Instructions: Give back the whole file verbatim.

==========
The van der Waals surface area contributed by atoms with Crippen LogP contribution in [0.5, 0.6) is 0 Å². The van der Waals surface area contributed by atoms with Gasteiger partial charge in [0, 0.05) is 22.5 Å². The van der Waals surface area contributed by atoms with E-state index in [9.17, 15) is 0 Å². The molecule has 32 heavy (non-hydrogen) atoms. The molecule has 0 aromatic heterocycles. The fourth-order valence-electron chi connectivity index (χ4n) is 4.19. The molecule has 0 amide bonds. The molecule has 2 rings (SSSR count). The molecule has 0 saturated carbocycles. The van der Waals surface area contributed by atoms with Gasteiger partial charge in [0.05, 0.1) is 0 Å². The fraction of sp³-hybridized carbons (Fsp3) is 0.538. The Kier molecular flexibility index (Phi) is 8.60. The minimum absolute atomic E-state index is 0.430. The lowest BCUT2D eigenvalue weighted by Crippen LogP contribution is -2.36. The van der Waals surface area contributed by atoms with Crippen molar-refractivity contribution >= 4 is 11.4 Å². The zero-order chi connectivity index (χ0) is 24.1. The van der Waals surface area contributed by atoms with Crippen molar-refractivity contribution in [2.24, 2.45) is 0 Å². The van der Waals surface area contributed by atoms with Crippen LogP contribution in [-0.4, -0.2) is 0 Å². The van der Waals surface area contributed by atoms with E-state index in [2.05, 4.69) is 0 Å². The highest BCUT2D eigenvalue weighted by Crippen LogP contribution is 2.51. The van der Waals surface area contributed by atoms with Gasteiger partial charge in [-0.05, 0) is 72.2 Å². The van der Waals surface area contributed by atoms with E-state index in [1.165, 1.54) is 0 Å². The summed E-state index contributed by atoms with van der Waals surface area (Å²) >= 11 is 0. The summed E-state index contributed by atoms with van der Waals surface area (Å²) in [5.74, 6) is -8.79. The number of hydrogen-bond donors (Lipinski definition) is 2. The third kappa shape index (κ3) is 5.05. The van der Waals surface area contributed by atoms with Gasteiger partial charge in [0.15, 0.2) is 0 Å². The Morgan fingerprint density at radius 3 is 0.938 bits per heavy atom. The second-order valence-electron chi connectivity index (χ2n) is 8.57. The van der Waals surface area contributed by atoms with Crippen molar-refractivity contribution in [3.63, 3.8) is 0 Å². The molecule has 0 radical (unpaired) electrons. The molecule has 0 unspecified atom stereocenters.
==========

The van der Waals surface area contributed by atoms with Crippen LogP contribution in [0.5, 0.6) is 0 Å². The van der Waals surface area contributed by atoms with Gasteiger partial charge in [0, 0.05) is 22.5 Å². The van der Waals surface area contributed by atoms with E-state index in [9.17, 15) is 0 Å². The molecule has 32 heavy (non-hydrogen) atoms. The molecule has 0 aromatic heterocycles. The fourth-order valence-electron chi connectivity index (χ4n) is 4.19. The molecule has 0 amide bonds. The molecule has 2 rings (SSSR count). The molecule has 0 saturated carbocycles. The van der Waals surface area contributed by atoms with Gasteiger partial charge in [0.05, 0.1) is 0 Å². The fraction of sp³-hybridized carbons (Fsp3) is 0.538. The Kier molecular flexibility index (Phi) is 8.60. The minimum absolute atomic E-state index is 0.430. The lowest BCUT2D eigenvalue weighted by Crippen LogP contribution is -2.36. The van der Waals surface area contributed by atoms with Crippen molar-refractivity contribution >= 4 is 11.4 Å². The zero-order chi connectivity index (χ0) is 24.1. The van der Waals surface area contributed by atoms with Crippen molar-refractivity contribution in [2.24, 2.45) is 0 Å². The van der Waals surface area contributed by atoms with Crippen LogP contribution in [-0.4, -0.2) is 0 Å². The van der Waals surface area contributed by atoms with E-state index in [2.05, 4.69) is 0 Å². The highest BCUT2D eigenvalue weighted by Crippen LogP contribution is 2.51. The van der Waals surface area contributed by atoms with Gasteiger partial charge in [-0.05, 0) is 72.2 Å². The van der Waals surface area contributed by atoms with E-state index in [1.165, 1.54) is 0 Å². The summed E-state index contributed by atoms with van der Waals surface area (Å²) >= 11 is 0. The summed E-state index contributed by atoms with van der Waals surface area (Å²) in [5.74, 6) is -8.79. The number of hydrogen-bond donors (Lipinski definition) is 2. The third kappa shape index (κ3) is 5.05. The van der Waals surface area contributed by atoms with Gasteiger partial charge in [0.15, 0.2) is 0 Å². The Morgan fingerprint density at radius 3 is 0.938 bits per heavy atom. The second-order valence-electron chi connectivity index (χ2n) is 8.57. The van der Waals surface area contributed by atoms with Crippen molar-refractivity contribution in [3.63, 3.8) is 0 Å². The molecule has 0 radical (unpaired) electrons. The molecule has 0 unspecified atom stereocenters.